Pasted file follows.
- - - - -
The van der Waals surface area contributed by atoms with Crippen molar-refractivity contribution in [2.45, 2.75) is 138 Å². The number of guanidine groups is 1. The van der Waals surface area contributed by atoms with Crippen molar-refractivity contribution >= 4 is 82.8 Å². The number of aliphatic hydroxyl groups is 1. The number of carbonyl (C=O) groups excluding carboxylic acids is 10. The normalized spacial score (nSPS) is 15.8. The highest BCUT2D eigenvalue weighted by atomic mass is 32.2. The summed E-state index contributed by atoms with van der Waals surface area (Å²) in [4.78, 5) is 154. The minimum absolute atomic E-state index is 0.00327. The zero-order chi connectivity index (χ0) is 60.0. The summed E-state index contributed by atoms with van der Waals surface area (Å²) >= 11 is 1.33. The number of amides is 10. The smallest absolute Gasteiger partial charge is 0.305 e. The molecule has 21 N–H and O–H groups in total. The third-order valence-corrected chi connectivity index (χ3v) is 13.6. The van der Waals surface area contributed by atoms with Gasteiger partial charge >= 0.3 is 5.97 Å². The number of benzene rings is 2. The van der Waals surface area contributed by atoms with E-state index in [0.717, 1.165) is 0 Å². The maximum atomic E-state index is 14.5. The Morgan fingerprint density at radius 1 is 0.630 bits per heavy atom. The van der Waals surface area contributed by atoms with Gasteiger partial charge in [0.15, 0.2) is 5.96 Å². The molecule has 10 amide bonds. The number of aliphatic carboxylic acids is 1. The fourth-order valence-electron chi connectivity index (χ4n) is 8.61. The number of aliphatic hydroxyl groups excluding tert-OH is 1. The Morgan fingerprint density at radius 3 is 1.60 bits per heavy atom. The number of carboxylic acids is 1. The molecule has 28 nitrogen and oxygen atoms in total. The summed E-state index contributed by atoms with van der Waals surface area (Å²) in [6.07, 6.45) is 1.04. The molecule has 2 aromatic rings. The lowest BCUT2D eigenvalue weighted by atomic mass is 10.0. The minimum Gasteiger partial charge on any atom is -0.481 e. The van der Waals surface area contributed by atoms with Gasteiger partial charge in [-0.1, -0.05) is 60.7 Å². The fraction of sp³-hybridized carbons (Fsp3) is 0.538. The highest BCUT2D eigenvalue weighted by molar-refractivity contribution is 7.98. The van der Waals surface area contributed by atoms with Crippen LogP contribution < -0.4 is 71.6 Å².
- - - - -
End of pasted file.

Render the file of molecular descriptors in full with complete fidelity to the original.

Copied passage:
The van der Waals surface area contributed by atoms with Crippen molar-refractivity contribution in [2.45, 2.75) is 138 Å². The number of guanidine groups is 1. The van der Waals surface area contributed by atoms with Crippen molar-refractivity contribution >= 4 is 82.8 Å². The number of aliphatic hydroxyl groups is 1. The number of carbonyl (C=O) groups excluding carboxylic acids is 10. The normalized spacial score (nSPS) is 15.8. The highest BCUT2D eigenvalue weighted by atomic mass is 32.2. The summed E-state index contributed by atoms with van der Waals surface area (Å²) in [4.78, 5) is 154. The minimum absolute atomic E-state index is 0.00327. The zero-order chi connectivity index (χ0) is 60.0. The summed E-state index contributed by atoms with van der Waals surface area (Å²) >= 11 is 1.33. The number of amides is 10. The smallest absolute Gasteiger partial charge is 0.305 e. The molecule has 21 N–H and O–H groups in total. The third-order valence-corrected chi connectivity index (χ3v) is 13.6. The van der Waals surface area contributed by atoms with Gasteiger partial charge >= 0.3 is 5.97 Å². The number of benzene rings is 2. The van der Waals surface area contributed by atoms with E-state index in [0.717, 1.165) is 0 Å². The maximum atomic E-state index is 14.5. The Morgan fingerprint density at radius 1 is 0.630 bits per heavy atom. The van der Waals surface area contributed by atoms with Gasteiger partial charge in [0.15, 0.2) is 5.96 Å². The molecule has 10 amide bonds. The number of aliphatic carboxylic acids is 1. The fourth-order valence-electron chi connectivity index (χ4n) is 8.61. The number of aliphatic hydroxyl groups excluding tert-OH is 1. The Morgan fingerprint density at radius 3 is 1.60 bits per heavy atom. The number of carboxylic acids is 1. The molecule has 28 nitrogen and oxygen atoms in total. The summed E-state index contributed by atoms with van der Waals surface area (Å²) in [6.07, 6.45) is 1.04. The molecule has 2 aromatic rings. The lowest BCUT2D eigenvalue weighted by atomic mass is 10.0. The minimum Gasteiger partial charge on any atom is -0.481 e. The van der Waals surface area contributed by atoms with Gasteiger partial charge in [-0.1, -0.05) is 60.7 Å². The fraction of sp³-hybridized carbons (Fsp3) is 0.538. The highest BCUT2D eigenvalue weighted by molar-refractivity contribution is 7.98. The van der Waals surface area contributed by atoms with Crippen LogP contribution < -0.4 is 71.6 Å².